I contracted all day, not painfully, but I was certain that by around midnight I would be fully dilated. By 10:00 PM I was in serious pain, all my preparations didn't help. I was slammed with the most pain I have ever experienced. Convinced that the previous 16 hours of contractions had me close to delivery (haha) I called my Doula and asked her to meet us at the hospital. We got settled in, and after a brief moment of panic when the hospital wouldn't let the doula in, I was comfortably in pain with a husband and doula rubbing my back. And 1 cm dilated. Yes. 1 measly cm. Discouraged, I resigned myself to an all-nighter and puked every time I had a contraction. Somehow that made me feel better.

I rejected the epidural for several hours and finally a nurse suggested I try a medication that would dull the pain. I wouldn't even know I was having contractions and it would wear off by the time I delivered, she said. My doula quickly asked her to leave and then informed me that one of the side effects of this medication were hallucinations, and I wouldn't REMEMBER the contractions but I would still feel them. Nope, not for me, and I am forever grateful to her for educating me on this. (I can't remember what the medication was called.)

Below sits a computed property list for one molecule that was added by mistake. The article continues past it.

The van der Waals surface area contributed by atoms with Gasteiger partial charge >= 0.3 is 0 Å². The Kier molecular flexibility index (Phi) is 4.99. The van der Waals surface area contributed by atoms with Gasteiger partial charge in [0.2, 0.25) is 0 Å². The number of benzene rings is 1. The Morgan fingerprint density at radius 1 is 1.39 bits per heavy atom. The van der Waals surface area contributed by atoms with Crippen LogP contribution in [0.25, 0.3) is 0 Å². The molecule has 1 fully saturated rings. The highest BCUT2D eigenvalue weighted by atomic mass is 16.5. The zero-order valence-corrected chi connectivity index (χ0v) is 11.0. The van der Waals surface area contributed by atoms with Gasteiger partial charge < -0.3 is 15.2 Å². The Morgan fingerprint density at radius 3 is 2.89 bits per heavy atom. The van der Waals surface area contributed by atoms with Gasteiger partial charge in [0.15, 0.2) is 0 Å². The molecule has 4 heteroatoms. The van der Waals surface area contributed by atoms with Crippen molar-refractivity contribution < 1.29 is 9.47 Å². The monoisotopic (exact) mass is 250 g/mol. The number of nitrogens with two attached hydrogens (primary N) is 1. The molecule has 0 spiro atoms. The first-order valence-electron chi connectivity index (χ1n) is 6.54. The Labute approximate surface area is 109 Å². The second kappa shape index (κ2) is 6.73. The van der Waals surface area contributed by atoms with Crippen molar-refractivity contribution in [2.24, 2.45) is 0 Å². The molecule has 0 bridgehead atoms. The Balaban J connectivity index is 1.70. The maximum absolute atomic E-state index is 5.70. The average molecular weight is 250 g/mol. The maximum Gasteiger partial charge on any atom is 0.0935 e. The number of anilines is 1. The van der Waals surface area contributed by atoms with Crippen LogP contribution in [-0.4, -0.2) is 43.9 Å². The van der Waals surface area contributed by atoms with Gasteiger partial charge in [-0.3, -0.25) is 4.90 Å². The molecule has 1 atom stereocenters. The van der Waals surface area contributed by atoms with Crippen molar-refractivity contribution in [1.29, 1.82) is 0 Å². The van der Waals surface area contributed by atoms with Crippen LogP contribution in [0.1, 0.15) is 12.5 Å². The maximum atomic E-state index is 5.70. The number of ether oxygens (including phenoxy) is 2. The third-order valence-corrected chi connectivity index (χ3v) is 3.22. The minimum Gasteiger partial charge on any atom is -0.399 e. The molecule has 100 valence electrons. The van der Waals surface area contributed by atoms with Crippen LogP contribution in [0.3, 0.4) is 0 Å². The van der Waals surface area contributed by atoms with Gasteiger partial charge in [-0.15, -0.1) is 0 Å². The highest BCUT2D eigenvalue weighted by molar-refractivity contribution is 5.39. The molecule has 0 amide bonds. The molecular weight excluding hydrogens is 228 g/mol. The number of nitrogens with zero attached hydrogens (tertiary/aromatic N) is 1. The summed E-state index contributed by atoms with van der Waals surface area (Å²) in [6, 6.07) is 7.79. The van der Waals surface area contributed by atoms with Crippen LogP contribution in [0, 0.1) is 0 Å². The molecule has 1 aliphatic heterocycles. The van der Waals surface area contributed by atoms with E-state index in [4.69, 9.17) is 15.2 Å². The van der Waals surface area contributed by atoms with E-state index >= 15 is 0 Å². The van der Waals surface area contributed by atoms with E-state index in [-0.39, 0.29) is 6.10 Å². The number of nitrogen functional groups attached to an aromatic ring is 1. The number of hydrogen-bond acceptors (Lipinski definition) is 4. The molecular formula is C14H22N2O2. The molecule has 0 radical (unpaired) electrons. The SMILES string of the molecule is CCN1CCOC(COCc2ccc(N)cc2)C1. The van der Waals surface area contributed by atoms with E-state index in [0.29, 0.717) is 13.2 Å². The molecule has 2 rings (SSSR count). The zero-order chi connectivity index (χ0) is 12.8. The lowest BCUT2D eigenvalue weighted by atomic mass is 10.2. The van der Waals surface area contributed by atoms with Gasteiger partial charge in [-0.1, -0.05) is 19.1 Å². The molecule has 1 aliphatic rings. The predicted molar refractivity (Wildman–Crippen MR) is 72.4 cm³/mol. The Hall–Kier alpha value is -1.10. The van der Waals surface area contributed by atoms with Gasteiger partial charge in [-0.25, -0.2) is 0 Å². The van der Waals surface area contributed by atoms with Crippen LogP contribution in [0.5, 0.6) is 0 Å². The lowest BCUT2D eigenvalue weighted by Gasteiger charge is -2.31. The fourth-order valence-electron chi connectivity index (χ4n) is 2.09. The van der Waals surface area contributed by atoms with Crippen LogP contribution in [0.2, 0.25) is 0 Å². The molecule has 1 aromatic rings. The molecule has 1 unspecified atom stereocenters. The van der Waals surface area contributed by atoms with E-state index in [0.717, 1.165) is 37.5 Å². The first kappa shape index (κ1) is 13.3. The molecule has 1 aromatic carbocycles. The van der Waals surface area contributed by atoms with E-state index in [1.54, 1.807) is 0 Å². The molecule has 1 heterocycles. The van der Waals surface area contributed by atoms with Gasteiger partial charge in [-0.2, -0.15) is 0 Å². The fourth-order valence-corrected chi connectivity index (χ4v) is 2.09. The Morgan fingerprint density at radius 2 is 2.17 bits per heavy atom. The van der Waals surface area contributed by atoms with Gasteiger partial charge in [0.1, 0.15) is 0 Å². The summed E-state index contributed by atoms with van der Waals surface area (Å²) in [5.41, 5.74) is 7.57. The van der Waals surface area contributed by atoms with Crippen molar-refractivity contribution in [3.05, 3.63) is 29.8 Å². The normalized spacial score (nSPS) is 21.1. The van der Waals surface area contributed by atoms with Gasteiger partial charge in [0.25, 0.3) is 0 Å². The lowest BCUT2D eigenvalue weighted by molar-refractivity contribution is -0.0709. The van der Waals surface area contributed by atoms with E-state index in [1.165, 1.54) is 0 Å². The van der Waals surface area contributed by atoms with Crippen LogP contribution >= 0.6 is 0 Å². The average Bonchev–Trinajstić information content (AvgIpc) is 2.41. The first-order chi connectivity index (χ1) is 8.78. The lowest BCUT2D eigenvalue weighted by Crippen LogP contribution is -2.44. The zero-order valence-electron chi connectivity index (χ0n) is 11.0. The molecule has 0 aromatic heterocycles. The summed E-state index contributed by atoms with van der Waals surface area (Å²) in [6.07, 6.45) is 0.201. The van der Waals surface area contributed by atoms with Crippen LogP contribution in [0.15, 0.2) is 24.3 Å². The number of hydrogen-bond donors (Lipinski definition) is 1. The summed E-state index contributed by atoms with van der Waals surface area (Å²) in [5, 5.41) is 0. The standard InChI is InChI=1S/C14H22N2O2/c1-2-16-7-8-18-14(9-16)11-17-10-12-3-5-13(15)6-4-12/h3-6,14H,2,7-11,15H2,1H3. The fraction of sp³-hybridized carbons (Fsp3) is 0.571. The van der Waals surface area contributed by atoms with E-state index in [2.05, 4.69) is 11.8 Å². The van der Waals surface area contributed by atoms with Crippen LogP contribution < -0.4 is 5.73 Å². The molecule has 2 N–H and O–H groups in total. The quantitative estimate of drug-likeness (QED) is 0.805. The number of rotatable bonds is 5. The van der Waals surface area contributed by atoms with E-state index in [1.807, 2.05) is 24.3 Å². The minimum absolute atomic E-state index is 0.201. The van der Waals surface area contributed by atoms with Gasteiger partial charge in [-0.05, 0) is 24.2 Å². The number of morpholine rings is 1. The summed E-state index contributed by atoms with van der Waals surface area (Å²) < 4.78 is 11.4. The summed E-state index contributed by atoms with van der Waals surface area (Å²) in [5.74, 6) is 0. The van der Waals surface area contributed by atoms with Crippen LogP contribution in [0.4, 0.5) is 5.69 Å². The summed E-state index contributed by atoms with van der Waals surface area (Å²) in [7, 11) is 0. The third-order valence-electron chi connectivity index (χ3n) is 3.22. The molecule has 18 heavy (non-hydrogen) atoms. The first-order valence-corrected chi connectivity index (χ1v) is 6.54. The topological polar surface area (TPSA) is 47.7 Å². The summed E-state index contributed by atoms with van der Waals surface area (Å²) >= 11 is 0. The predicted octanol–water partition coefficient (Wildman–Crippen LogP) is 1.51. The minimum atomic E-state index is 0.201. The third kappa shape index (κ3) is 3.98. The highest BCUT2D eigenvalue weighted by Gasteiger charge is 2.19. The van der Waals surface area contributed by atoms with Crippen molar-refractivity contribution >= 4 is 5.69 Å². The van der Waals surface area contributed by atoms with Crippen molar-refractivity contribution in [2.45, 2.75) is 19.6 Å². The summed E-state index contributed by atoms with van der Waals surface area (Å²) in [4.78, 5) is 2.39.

Around 4 am I was having transition-like contractions but I was only 3 cm dilated. I couldn't take it any more. I am not a night person. I was exhausted. Being awaked every 30 seconds by a monster contraction was not pleasant, I had had enough. I cried for an epidural, Doula gently tried to talk me out of it, I cried for it again, finally got one and promptly fell asleep.

I woke up at 9am and the nurse said I could start pushing. The Doula suggested that I have them turn down the epidural so I could feel the contractions - apparently I gave her a murderous look so the epidural stayed where it was. Three hours of pushing (and an episiotomy, forceps, and threatened c-section) later I was finally able to deliver a 10 pound, 7 ounce baby boy. Lets just say he was a biggun.

Even though I hadn't had a medication free birth, my Doula stayed with us and was a tremendous encouragement. I highly recommend hiring one if you are having a hospital birth with a doctor, having a familiar face there was wonderful, since of course MY doctor wasn't on call that night. I didn't enjoy the after effects of the epidural, and decided I didn't want to go that route again if I could help it! Little did I know....

Elian - The “Free-Birth” Baby

If I over prepared for Aidan's birth, I underprepared for Elian. Poor little guy. Six weeks right in the middle of the pregnancy were extremely stressful while my husband stayed in Mexico awaiting his interview, leaving me in Kentucky working full time, with a 18 month old, and pregnant. I didn't have time to prepare.

Determined to go medication free this time around I had also decided it wasn't necessary for my doctor to check my dilating progress. It would only be discouraging and I would rather be surprised, you know - wake up in the middle of the night and tell my husband it was time to go, yada yada.